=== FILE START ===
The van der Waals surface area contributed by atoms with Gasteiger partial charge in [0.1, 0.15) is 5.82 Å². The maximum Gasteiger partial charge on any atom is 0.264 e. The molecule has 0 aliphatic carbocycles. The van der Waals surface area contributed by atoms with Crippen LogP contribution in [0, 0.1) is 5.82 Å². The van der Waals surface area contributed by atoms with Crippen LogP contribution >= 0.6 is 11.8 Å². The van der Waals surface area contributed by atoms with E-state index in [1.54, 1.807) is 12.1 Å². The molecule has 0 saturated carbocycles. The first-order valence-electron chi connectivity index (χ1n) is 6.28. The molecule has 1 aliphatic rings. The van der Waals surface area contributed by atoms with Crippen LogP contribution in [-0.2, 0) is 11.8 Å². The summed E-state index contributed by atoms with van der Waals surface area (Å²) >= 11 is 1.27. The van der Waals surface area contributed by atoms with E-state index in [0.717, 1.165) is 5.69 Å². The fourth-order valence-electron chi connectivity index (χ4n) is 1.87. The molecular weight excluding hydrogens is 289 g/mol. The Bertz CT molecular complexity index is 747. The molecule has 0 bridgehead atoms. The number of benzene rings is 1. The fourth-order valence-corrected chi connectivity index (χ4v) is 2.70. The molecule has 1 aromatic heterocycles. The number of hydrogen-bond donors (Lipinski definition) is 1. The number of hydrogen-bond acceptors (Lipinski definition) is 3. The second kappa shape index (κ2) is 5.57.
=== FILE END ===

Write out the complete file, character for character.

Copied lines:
The van der Waals surface area contributed by atoms with Gasteiger partial charge in [0.1, 0.15) is 5.82 Å². The maximum Gasteiger partial charge on any atom is 0.264 e. The molecule has 0 aliphatic carbocycles. The van der Waals surface area contributed by atoms with Crippen LogP contribution in [0, 0.1) is 5.82 Å². The van der Waals surface area contributed by atoms with Crippen LogP contribution >= 0.6 is 11.8 Å². The van der Waals surface area contributed by atoms with E-state index in [1.54, 1.807) is 12.1 Å². The molecule has 0 saturated carbocycles. The first-order valence-electron chi connectivity index (χ1n) is 6.28. The molecule has 1 aliphatic rings. The van der Waals surface area contributed by atoms with Crippen LogP contribution in [-0.2, 0) is 11.8 Å². The summed E-state index contributed by atoms with van der Waals surface area (Å²) >= 11 is 1.27. The van der Waals surface area contributed by atoms with E-state index in [0.717, 1.165) is 5.69 Å². The fourth-order valence-electron chi connectivity index (χ4n) is 1.87. The molecular weight excluding hydrogens is 289 g/mol. The Bertz CT molecular complexity index is 747. The molecule has 0 bridgehead atoms. The number of benzene rings is 1. The fourth-order valence-corrected chi connectivity index (χ4v) is 2.70. The molecule has 1 aromatic heterocycles. The number of hydrogen-bond donors (Lipinski definition) is 1. The number of hydrogen-bond acceptors (Lipinski definition) is 3. The second kappa shape index (κ2) is 5.57.